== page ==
Call 04 228 1111 for more information.
Coconut Grove:Popular with diners looking for a decent, licensed curry house in the Satwa area, Coconut Grove boasts a huge range of dishes from around the Indian subcontinent, including a great range of seafood options. A view out over the city – albeit through windows that could do with a good wash – and some far-too-tasty poppodums help make this a great starter spot for a night out. The vegetable dishes, on the whole, tend to taste almost identical to each other, as in the case of the dahl makhani (which is also extraordinarily rich for the traditionally bland dish) and the mixed vegetable balti. Apart from colour and texture, the two are almost indiscernible from one another, not to mention surprisingly oily. However the shellfish dishes are superb. A karaikudi lobster masala, though not as spicy as one might hoped, is tangy, flavoursome and stuffed with generous chunks of rich meat, while the dry nadra kai kara puluzu is presented with a large bowl of deliciously sweet crabs, garnished with a tomato, garlic and chilli-based sauce. There are few places that deserves your custom more if you’ve got your heart set on good quality, at extremely reasonable prices.
Call 04 398 3800 for more information.
Handi:You can’t go wrong with Handi for wholesome, tasty north Indian fare. True, its layout is not as spacious as some of the other Indian restaurants in top hotels, but it doesn’t feel cramped. We’d recommend reserving a table if you want to be close to the musicians who strum popular tunes for diners. The service is top-notch and well deserving of the Taj name, but don’t go expecting tipples as there’s nothing stronger than a masala chai. Food-wise, you’re rather spoilt for choice – you can opt for a set menu (both vegetarian and non-vegetarian) or thalis (none of which cross the Dhs200 mark), but there’s also an a la carte menu and special promotions to decide from. Try sharing the mille julle mixed kebab platter – the mutton and fish selection is good, but their chicken is excellent. The chef’s recommendation of tawa murgh Punjabi – chicken cooked in a Punjabi preparation – is a little on the bland side though makes a nice change from the usual chicken tikka fare. Make no mistake, Handi will leave a dent in your pocket, but most are willing to pay the price.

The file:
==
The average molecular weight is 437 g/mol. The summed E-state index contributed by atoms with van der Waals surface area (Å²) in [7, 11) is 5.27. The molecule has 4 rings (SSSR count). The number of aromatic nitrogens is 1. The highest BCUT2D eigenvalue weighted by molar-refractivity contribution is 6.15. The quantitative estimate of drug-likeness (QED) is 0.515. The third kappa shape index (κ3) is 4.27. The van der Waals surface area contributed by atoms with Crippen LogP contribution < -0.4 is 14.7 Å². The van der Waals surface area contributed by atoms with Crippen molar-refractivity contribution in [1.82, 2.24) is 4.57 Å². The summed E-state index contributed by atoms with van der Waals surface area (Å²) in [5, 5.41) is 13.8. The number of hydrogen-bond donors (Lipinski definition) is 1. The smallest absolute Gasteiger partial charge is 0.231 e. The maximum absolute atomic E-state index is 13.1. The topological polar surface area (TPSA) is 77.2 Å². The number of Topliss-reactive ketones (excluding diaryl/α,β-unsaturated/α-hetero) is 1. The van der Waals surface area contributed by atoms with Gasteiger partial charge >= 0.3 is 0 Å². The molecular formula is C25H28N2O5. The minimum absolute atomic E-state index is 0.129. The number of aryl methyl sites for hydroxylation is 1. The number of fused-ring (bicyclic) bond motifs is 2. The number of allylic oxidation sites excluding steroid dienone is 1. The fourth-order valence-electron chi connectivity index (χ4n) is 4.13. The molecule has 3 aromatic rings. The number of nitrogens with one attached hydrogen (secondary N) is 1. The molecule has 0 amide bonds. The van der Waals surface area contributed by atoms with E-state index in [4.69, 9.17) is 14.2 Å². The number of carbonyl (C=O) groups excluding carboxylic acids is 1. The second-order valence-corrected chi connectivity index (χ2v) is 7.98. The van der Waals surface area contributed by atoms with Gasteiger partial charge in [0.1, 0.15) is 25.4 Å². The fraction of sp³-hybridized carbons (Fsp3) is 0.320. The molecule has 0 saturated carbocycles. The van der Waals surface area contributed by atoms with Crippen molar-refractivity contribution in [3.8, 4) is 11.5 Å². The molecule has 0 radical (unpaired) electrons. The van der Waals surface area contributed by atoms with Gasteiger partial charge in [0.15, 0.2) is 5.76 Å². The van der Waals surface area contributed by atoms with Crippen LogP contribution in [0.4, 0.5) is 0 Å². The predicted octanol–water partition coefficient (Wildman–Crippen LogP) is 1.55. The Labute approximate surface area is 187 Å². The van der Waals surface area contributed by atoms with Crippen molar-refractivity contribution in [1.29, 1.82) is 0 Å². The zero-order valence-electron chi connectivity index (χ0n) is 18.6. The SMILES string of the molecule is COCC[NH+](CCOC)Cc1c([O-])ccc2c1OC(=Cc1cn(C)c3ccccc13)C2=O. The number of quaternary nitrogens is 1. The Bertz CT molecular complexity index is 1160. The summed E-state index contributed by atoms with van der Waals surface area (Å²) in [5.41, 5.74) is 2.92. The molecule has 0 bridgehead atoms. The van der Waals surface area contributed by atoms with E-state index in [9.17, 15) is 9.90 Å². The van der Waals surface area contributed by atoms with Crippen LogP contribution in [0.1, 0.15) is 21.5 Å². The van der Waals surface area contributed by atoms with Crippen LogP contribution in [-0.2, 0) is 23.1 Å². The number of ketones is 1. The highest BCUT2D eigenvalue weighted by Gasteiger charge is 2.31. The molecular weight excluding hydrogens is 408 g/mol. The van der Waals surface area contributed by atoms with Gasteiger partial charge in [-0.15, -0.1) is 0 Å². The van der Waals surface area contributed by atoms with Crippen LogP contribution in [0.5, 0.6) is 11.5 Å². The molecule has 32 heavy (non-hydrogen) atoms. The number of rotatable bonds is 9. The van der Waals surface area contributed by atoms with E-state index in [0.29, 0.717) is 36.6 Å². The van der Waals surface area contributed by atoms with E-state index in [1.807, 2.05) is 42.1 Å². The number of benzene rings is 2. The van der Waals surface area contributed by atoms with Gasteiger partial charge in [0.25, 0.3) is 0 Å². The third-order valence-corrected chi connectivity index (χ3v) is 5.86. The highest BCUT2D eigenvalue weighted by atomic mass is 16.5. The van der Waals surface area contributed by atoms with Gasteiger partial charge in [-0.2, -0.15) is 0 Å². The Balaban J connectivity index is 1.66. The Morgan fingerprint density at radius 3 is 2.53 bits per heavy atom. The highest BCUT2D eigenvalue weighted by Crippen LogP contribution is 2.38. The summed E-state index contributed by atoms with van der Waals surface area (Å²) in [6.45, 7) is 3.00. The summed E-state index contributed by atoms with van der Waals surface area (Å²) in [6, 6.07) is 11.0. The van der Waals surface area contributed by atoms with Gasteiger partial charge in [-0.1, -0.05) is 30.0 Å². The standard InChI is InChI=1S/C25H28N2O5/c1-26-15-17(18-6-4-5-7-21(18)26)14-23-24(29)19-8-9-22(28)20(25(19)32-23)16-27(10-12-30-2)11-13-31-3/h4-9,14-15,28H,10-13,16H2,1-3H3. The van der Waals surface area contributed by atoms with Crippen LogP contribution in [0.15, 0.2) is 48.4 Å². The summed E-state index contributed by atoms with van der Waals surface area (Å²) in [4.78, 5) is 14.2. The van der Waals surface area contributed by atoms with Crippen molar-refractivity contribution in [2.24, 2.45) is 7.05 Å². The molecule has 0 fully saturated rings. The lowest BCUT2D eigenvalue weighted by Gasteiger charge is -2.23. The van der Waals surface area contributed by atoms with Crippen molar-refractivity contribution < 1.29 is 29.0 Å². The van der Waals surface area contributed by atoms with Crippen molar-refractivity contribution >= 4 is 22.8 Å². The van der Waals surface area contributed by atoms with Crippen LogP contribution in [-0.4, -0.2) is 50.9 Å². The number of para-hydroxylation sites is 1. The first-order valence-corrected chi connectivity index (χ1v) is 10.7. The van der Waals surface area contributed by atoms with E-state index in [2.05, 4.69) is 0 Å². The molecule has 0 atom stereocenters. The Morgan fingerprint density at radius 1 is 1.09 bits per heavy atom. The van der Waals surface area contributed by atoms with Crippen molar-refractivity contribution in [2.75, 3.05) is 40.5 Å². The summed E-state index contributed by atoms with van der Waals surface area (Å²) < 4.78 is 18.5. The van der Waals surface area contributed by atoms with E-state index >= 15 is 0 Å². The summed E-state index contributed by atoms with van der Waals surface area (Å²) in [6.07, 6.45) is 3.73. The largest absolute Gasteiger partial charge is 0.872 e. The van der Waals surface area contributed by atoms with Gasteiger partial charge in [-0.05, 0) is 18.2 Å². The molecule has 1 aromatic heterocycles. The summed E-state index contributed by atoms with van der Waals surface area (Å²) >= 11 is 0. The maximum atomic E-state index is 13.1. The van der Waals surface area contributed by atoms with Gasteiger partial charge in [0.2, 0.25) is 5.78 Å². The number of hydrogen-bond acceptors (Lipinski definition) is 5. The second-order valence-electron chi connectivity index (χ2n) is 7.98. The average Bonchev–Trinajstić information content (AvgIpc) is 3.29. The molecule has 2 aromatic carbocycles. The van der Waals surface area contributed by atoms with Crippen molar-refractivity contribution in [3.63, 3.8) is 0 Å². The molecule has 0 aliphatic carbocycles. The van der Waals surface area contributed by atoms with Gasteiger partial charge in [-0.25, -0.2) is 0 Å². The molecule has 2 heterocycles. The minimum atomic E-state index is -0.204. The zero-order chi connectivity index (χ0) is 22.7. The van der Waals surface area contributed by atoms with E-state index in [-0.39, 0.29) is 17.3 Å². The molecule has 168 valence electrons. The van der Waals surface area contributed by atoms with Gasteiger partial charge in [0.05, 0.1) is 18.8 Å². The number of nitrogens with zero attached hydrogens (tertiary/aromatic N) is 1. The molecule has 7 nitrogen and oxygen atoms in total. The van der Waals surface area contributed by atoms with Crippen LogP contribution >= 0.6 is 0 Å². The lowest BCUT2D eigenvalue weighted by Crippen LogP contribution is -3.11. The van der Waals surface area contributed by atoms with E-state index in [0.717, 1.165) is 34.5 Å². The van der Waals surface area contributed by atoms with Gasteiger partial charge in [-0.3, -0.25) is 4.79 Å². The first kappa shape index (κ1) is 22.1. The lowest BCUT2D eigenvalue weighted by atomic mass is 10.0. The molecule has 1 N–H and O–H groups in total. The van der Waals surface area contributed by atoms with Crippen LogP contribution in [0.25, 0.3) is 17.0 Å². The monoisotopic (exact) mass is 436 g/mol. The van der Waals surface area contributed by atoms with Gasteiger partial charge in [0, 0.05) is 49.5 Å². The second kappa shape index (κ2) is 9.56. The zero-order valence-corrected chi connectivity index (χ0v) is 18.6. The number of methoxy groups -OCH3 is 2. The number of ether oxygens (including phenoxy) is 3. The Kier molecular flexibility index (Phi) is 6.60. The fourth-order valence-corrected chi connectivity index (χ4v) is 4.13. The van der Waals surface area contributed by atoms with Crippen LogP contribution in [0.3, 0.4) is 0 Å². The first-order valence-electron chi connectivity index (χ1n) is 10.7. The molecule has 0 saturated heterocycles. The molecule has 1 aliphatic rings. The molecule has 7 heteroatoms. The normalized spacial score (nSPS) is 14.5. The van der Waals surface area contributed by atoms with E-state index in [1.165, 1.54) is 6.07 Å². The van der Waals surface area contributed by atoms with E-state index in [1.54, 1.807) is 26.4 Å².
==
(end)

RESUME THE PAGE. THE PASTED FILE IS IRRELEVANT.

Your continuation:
Call 04 211 3020 for more information.
Indego by Vineet:Combine Michelin-starred chef Vineet Bhatia’s fusion of traditional Indian and contemporary European cuisine with an über-sophisticated setting and you have a winning formula on your hands – which may explain why Indego is such a hit with Dubai’s discerning crowds. Low-level lighting casts a mysterious glow on the Hindu sculptures that simultaneously watch over diners and divide the restaurant into small, intimate sections. In terms of attentiveness, the service is flawless, but it can tend to be a trifle overbearing, especially if you’re trying to have an uninterrupted conversation, and attempts at up-selling are frequent. The tandoori starters – particularly the delicate chunks of feather-soft salmon, which come lovingly marinated in honey and chilli – are a smash although the traditional curry mains tend to be pleasant but fairly generic. Anything but generic, however, is the chocolate samosa pud – truly sensational. You’ll need more than a couple of spare Dirhams to eat here but for a special night, it is well worth the investment.